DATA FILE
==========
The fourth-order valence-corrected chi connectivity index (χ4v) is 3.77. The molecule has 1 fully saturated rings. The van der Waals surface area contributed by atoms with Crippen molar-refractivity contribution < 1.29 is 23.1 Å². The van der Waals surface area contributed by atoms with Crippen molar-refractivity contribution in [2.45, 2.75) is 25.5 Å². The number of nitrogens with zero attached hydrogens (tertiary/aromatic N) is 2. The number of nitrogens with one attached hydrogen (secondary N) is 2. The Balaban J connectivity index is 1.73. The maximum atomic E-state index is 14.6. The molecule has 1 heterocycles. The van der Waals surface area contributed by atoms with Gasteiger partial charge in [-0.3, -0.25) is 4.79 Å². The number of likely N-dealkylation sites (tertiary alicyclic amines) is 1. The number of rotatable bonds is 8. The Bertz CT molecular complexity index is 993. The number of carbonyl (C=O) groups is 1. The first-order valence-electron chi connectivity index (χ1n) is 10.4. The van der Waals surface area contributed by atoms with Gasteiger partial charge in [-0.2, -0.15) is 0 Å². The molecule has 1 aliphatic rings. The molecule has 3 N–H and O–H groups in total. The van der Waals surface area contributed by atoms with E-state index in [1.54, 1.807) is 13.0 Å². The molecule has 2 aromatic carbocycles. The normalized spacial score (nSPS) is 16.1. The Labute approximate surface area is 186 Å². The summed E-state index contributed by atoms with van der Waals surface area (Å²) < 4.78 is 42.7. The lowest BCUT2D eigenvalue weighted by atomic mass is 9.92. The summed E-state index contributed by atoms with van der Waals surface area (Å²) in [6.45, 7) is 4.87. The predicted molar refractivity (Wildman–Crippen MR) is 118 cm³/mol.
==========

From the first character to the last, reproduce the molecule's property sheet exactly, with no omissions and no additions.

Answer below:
The fourth-order valence-corrected chi connectivity index (χ4v) is 3.77. The molecule has 1 fully saturated rings. The van der Waals surface area contributed by atoms with Crippen molar-refractivity contribution < 1.29 is 23.1 Å². The van der Waals surface area contributed by atoms with Crippen molar-refractivity contribution in [2.45, 2.75) is 25.5 Å². The number of nitrogens with zero attached hydrogens (tertiary/aromatic N) is 2. The number of nitrogens with one attached hydrogen (secondary N) is 2. The Balaban J connectivity index is 1.73. The maximum atomic E-state index is 14.6. The molecule has 1 heterocycles. The van der Waals surface area contributed by atoms with Gasteiger partial charge in [-0.3, -0.25) is 4.79 Å². The number of likely N-dealkylation sites (tertiary alicyclic amines) is 1. The number of rotatable bonds is 8. The Bertz CT molecular complexity index is 993. The number of carbonyl (C=O) groups is 1. The first-order valence-electron chi connectivity index (χ1n) is 10.4. The van der Waals surface area contributed by atoms with Gasteiger partial charge in [-0.2, -0.15) is 0 Å². The molecule has 1 aliphatic rings. The molecule has 3 N–H and O–H groups in total. The van der Waals surface area contributed by atoms with E-state index in [1.54, 1.807) is 13.0 Å². The molecule has 2 aromatic carbocycles. The normalized spacial score (nSPS) is 16.1. The Labute approximate surface area is 186 Å². The summed E-state index contributed by atoms with van der Waals surface area (Å²) < 4.78 is 42.7. The lowest BCUT2D eigenvalue weighted by atomic mass is 9.92. The summed E-state index contributed by atoms with van der Waals surface area (Å²) in [6.45, 7) is 4.87. The predicted molar refractivity (Wildman–Crippen MR) is 118 cm³/mol.